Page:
Monthly Archives: January 2010

Persimmons: A Winter Treat

On these grey & chilly days, I long for sunny days & starry nights in the backcountry. And the dampness deters much dehydration since my equipment is set up in the detached laundry room, sans benefit of central heat.

Frankly, I’m feeling a little … oh, let’s just say unmotivated regarding trail food. My last outdoor adventure was a 10-mile run on Angel Island, thanks to the Pacific Coast Trail Runs folks , but I sure didn’t need to pack any food for that.

If I had packed some food, however, it would have been some sweet, bright orange chunks of dried persimmons! Whoo-hoo! Now there’s a treat to brighten up a soggy winter day. If I were as handy with a camera as I am with a dehydrator and knife, I’d be able to show you pictures of these little gems. Instead, you get a story.

First, for weeks, maybe months, I lusted after the persimmons hanging coyly from my neighbors’ trees. Yes — 2 trees on my street, neither of them in my backyard. And everytime I stopped by to knock on the door to beg some extra fruit, no one would answer the door.

Certainly I could have stooped to buying persimmons, but somehow that seemed wrong. I have not yet bought a single persimmon in my decade in California. Somehow, they appear in my kitchen without monetary exchange, although this year I was starting to have doubts.

Back in 1999, the first winter I spend in California, already wondering about the intellegence of living in a place that had non-stop winter rains, Mr. Jack took me over to visit an old friend of his, a charming retired Scoutmaster. As we stood in the kitchen, making small talk, he turned to me & announced, out of the blue, that he had a bumper crop of persimmons this year. Would I like some?

“Oh yes!” I gushed. “I love persimmons!”

He grabbed a bag and stepped out the door to fill it for me.

I turned to Mr. Jack with just 1 question: “What are persimmons?”

To this day, I find it hard to believe that I spent the first 3 decades of my life without these lucious fruits. And here I was, this winter of 2009, about to miss out again.

Until I noticed the heavy-hanging fruit on a tree almost in my backyard. One of the neighbors on the adjourning street had not yet harvested the persimmon tree. I scooted around the corner and scooped out the house. Hmmm. An as-yet unmet neighbor. I’m an introvert. This could be difficult. I scooted back around the corner & knocked on the known-neighbor’s door. Nope.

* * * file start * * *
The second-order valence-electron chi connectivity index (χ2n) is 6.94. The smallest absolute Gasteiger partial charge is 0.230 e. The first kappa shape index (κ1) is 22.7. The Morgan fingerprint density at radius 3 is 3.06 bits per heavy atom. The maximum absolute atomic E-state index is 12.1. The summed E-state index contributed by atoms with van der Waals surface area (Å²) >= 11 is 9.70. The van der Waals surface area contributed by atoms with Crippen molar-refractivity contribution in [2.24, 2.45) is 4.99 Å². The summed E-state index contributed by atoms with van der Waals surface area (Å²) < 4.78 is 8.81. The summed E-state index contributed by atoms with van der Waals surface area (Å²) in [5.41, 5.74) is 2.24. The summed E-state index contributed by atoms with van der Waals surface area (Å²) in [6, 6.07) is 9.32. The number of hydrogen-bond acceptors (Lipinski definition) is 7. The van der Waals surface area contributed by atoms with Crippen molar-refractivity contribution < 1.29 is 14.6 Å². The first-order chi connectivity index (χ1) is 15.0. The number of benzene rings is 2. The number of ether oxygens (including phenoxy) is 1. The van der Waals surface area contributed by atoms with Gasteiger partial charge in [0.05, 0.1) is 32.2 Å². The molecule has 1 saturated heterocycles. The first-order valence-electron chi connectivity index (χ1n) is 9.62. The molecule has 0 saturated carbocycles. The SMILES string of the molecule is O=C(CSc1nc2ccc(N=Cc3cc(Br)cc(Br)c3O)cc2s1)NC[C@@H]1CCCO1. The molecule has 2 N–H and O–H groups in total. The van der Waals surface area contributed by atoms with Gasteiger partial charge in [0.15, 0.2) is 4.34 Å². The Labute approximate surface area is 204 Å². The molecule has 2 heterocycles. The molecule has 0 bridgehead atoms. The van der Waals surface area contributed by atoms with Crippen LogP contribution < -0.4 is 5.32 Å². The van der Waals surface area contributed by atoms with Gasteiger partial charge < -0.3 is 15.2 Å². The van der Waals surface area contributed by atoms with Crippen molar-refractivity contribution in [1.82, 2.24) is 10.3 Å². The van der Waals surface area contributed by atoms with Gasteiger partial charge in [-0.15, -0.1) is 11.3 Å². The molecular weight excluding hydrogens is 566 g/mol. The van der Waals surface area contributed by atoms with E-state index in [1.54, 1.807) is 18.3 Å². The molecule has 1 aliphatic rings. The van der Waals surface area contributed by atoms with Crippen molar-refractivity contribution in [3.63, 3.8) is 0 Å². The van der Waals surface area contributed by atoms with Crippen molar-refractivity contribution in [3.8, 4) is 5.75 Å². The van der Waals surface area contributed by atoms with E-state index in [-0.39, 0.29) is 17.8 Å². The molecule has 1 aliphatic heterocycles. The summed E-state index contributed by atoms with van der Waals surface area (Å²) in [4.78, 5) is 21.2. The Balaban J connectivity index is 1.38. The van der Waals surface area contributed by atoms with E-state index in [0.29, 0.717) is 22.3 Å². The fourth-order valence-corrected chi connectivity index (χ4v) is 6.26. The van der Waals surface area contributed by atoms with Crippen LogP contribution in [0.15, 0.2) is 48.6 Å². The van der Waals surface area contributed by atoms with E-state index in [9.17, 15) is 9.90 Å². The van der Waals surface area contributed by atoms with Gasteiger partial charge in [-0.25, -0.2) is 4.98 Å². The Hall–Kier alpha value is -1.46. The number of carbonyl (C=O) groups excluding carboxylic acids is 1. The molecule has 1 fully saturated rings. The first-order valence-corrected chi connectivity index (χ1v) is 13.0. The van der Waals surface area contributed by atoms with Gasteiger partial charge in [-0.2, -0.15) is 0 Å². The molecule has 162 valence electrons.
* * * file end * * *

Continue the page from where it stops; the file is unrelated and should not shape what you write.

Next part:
I stuffed a plastic shopping bag with handles into my jacket pocket. I jammed the garden clippers into a back trouser pocket. I took a walk around the corner, took off my wool cap and knocked on the unknown -neighbor’s door, rehersing my pitch … and came home with pounds of slightly overripe Fuyu persimmons; much longer and they would be as juicy and soft as an edible Hachiya.

Traditionally, persimmons are dried whole or in “cartwheels,” as shown in the picture to the right.

Since I wanted a finished product that would work well in a backpacking fruit mix, however, I used 2 different methods: whole fruits chopped into big chunks and some pureed and dried into fruit leather wafers. Of course, I overate both kinds trying to decide which was more delicious. I did save a few cups for next year’s backpack fruit mix.

And of course, I ate several pounds of fruit without benefit of dehydrator. And why not? Persimmons are not only sweet, sticky, delicious and beautiful, but also remarkably good for us, despite the high sugar load of 18.6% (bananas have 20.4%, blueberries only 11). Each fruit is loaded with Vitamins A, Bs & C, as well as important minerals & anti-oxidants. And did I mention that the dehydrated chunks are chewy like gumdrops?

My next door neighbor’s tree is still unpicked. As soon as this rain stops, I might be knocking on her door for just one more batch.

Economics & Self-sufficiency

I like to think of myself as economically sound & self-sustaining, don’t you?